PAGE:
The Sound of Freedom to Come

Refused by Dustin Rabinphoto by Dustin Rabin

“In the 14 years we weren’t a band, we grew up a lot. When we got back together, we sat down and talked about the 1990s, and we were able to admit to each other the times we were wrong and acted like idiots and hurt each other. It’s not sexy or very rock-n-roll, but it was important to talk about this stuff, understand people’s feelings, and listen to one another.”

In 1998, the intrepid Swedish hardcore band, Refused, released the seminal The Shape of Punk to Come (Burning Heart/Epitaph). It was an audacious and prescient gesture. For the ensuing years, the album’s wiry, abrasive, politically defiant, and genre-defying tracks became a beacon of inspiration, leading a charge of musicians deeper into the post-hardcore landscape.

Refused by Ulf Nyberg
photo by Ulf Nyberg

While the album provided many listeners with a fresh sense of artistic purpose, it sent the band members into a creative and personal chasm that ultimately ended the band. Seventeen years later, and after a series of volatile and emotionally charged breakups and reunions, the band has regrouped and followed up their high-water mark album with Freedom (Epitaph). Like its predecessor, it’s a challenging album; it’s both unclassifiable and unmistakably the work of Refused.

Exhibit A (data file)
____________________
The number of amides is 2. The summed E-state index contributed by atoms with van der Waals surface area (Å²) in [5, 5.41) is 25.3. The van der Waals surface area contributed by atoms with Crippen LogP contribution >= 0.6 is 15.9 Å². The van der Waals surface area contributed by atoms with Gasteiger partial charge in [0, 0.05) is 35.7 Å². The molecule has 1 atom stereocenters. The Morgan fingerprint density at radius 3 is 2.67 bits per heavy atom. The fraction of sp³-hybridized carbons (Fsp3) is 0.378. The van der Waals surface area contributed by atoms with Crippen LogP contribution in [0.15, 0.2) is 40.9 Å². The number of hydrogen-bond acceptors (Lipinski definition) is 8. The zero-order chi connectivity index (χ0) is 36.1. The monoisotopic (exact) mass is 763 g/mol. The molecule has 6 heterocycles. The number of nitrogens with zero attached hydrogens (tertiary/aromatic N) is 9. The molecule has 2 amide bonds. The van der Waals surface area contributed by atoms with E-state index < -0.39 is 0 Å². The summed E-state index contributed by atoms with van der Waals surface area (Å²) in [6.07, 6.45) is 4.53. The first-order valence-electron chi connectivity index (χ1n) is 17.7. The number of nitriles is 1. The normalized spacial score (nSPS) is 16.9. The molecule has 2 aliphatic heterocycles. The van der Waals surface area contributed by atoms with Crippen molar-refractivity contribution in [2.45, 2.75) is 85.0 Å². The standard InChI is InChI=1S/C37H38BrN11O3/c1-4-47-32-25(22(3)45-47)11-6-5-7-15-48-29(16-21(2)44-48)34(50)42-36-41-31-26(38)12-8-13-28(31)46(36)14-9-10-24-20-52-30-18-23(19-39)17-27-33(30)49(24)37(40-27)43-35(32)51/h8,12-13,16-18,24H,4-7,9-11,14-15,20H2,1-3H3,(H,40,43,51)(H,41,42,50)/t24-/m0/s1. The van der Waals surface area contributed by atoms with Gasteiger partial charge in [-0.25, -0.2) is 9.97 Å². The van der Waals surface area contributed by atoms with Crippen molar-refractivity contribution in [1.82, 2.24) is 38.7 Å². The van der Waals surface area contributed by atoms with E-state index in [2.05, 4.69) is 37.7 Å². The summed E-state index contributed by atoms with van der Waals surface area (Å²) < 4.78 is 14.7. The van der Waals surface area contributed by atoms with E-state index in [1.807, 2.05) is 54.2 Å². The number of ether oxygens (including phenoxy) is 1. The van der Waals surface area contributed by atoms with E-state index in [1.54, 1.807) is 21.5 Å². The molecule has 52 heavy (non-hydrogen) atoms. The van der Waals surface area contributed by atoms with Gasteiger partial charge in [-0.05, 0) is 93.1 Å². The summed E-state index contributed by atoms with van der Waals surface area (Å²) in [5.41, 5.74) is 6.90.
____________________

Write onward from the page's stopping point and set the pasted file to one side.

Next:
“Our legacy haunted me when Refused wasn’t around because people kept comparing everything I did to Refused,” says vocalist Dennis Lyxzén who, after the band dissolved, fronted The (International) Noise Conspiracy and most recently, INVSN. “I was out of Refused for so long, it felt like I was never a part of it. It was like this weird entity that drifted off into the sunset. When we got back together, it was liberating.”

Between 1991 and 1998, Refused released five EPs and three full-length albums. After the band’s bitter breakup in 1998, witnessed by 50 kids at a basement show in Virginia, the band issued a formal declaration—“Refused Are Fucking Dead”—promising never to reunite. In 2012, the band regrouped to play festival dates, only to go back on hiatus again until 2014, when the band returned to its artistic continuum through gigging and writing new music. Currently, Refused is vocalist Dennis Lyxzén, guitarist Kristofer Steen, bassist Magnus Flagge, and drummer David Sandström.